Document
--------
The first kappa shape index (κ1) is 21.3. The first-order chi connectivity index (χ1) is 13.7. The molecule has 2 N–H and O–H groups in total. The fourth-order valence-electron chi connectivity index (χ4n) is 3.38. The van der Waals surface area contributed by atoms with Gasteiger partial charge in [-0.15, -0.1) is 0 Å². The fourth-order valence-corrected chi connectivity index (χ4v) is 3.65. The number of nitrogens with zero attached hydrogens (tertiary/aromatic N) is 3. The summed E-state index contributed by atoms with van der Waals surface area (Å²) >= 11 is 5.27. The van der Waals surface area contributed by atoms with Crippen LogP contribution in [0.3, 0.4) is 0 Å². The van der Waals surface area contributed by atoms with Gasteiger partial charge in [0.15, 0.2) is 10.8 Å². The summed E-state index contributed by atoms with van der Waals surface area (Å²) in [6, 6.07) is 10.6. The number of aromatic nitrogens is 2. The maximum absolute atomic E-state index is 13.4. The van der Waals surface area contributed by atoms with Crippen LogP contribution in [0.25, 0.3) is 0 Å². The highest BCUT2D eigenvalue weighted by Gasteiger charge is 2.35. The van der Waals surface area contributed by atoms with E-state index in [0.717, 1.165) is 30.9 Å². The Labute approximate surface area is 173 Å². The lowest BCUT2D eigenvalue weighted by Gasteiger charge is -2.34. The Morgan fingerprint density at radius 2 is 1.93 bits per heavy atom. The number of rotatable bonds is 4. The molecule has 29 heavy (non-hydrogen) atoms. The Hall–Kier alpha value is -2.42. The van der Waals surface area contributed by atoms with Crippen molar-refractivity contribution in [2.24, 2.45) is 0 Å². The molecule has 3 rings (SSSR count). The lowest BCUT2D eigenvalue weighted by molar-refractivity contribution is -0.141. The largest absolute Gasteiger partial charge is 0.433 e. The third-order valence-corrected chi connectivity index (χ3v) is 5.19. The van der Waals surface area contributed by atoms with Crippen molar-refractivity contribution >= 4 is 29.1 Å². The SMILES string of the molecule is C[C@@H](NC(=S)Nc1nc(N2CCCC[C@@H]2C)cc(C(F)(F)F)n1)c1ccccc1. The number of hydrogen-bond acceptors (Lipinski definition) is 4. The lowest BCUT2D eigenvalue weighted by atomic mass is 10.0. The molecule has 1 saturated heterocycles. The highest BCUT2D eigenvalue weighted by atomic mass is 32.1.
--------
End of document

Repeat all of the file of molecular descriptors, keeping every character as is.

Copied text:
The first kappa shape index (κ1) is 21.3. The first-order chi connectivity index (χ1) is 13.7. The molecule has 2 N–H and O–H groups in total. The fourth-order valence-electron chi connectivity index (χ4n) is 3.38. The van der Waals surface area contributed by atoms with Gasteiger partial charge in [-0.15, -0.1) is 0 Å². The fourth-order valence-corrected chi connectivity index (χ4v) is 3.65. The number of nitrogens with zero attached hydrogens (tertiary/aromatic N) is 3. The summed E-state index contributed by atoms with van der Waals surface area (Å²) >= 11 is 5.27. The van der Waals surface area contributed by atoms with Crippen LogP contribution in [0.3, 0.4) is 0 Å². The van der Waals surface area contributed by atoms with Gasteiger partial charge in [0.15, 0.2) is 10.8 Å². The summed E-state index contributed by atoms with van der Waals surface area (Å²) in [6, 6.07) is 10.6. The number of aromatic nitrogens is 2. The maximum absolute atomic E-state index is 13.4. The van der Waals surface area contributed by atoms with Crippen LogP contribution in [0.25, 0.3) is 0 Å². The highest BCUT2D eigenvalue weighted by Gasteiger charge is 2.35. The van der Waals surface area contributed by atoms with E-state index in [0.717, 1.165) is 30.9 Å². The Labute approximate surface area is 173 Å². The lowest BCUT2D eigenvalue weighted by Gasteiger charge is -2.34. The Morgan fingerprint density at radius 2 is 1.93 bits per heavy atom. The number of rotatable bonds is 4. The molecule has 29 heavy (non-hydrogen) atoms. The Hall–Kier alpha value is -2.42. The van der Waals surface area contributed by atoms with Crippen molar-refractivity contribution in [2.24, 2.45) is 0 Å². The molecule has 3 rings (SSSR count). The lowest BCUT2D eigenvalue weighted by molar-refractivity contribution is -0.141. The largest absolute Gasteiger partial charge is 0.433 e. The third-order valence-corrected chi connectivity index (χ3v) is 5.19. The van der Waals surface area contributed by atoms with Crippen molar-refractivity contribution >= 4 is 29.1 Å². The SMILES string of the molecule is C[C@@H](NC(=S)Nc1nc(N2CCCC[C@@H]2C)cc(C(F)(F)F)n1)c1ccccc1. The number of hydrogen-bond acceptors (Lipinski definition) is 4. The lowest BCUT2D eigenvalue weighted by atomic mass is 10.0. The molecule has 1 saturated heterocycles. The highest BCUT2D eigenvalue weighted by atomic mass is 32.1.